Panel studying doctor-assisted dying gets new mandate, extended timeline

A group of experts consulting with Canadians on doctor-assisted suicide has a new mandate and more time to complete a report to the federal government.

Panel appointed to consult with Canadians, medical authorities, experts and organizations

The Supreme Court of Canada ruled in February that people with grievous and irremediable medical conditions should have the right to ask a doctor to help them die. (Canadian Press)

A group of experts consulting with Canadians on doctor-assisted suicide has a new mandate and more time to complete a report to the federal government.

Rather than providing options on developing legislation, the panel, led by University of Manitoba psychiatry Prof. Harvey Max Chochinov, is now asked to simply focus on the results of the consultations. It has until Dec. 15 to complete its report.

"Physician-assisted dying is a deeply personal and complex matter and [the panel members] have conducted their work with utmost professionalism. Recognizing that this is of interest to all Canadians, we are committed to ensuring a thoughtful, well-informed legislative response," stated a letter released by Justice Minister Jody Wilson-Raybould and Minister of Health Jane Philpott.

"The panel has heard from an impressive number of Canadians and experts. We look forward to receiving their final report and will use it as we continue to develop the government's response to the Supreme Court of Canada's decision in Carter vs. Canada."

The Supreme Court of Canada ruled in February that people with grievous and irremediable medical conditions should have the right to ask a doctor to help them die.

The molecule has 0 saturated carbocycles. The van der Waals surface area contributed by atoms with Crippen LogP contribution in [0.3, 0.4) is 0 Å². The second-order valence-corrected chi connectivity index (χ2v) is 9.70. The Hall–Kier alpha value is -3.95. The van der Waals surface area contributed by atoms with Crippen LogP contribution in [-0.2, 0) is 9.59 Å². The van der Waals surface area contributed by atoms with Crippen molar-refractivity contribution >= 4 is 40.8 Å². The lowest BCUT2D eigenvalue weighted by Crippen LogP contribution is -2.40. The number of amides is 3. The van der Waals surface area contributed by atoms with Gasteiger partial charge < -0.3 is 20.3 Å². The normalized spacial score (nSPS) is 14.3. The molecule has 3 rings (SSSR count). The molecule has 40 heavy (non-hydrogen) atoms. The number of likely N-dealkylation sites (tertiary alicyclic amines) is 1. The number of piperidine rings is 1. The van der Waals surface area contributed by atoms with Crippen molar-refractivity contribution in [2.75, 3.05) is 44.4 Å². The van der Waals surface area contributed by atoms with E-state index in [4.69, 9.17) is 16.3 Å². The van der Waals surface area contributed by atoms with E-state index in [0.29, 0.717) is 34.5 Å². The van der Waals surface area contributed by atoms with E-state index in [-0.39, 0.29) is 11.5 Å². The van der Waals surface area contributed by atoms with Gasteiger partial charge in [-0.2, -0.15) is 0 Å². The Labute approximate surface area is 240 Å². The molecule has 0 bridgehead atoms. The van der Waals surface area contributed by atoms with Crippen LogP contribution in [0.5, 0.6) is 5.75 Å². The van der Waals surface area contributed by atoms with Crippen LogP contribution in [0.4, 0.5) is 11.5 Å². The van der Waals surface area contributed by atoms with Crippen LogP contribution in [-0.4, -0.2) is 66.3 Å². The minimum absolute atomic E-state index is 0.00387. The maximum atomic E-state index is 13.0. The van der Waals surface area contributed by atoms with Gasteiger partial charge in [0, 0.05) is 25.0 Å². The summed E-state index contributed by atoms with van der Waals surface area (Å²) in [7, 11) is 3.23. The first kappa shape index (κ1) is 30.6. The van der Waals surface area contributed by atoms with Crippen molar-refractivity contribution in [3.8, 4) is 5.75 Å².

The case was initiated by Kay Carter, 89, who suffered from a degenerative disease and ultimately went to Switzerland to end her life.

The court ruling in February said Canada's law that makes it illegal for anyone to help people end their own lives should be amended to allow doctors to help in specific situations. The court gave Parliament a year to craft a set of laws to govern assisted suicide.

The government then appointed the panel to consult with Canadians, medical authorities, experts and organizations, and formulate legislation options by Nov. 15.

In addition to Chochinov, who is the Canada research chair in palliative care at the U of M, the panel consists of University of Ottawa law professor Benoit Pelletier, a former Quebec cabinet minister and a constitutional expert, and Catherine Frazee, former co-director of Ryerson University's institute for disability research and education.

"Our government is profoundly grateful for the hard work and personal commitment of all three panel members," stated the letter from Wilson-Raybould and Philpott.

"Thousands of individuals, experts and organizations, both within Canada and abroad, have provided their views on this complex and sensitive issue since the panel was established in July. The government recognizes the challenges of this tight timeline and is extending the panel's mandate by one month."

The panel has held 51 meetings in five countries and consulted with 66 experts and 95 representatives from 48 Canadian organizations, government officials said. It has also received more than 300 document submissions from stakeholders and more than 11,000 responses to its online consultation.


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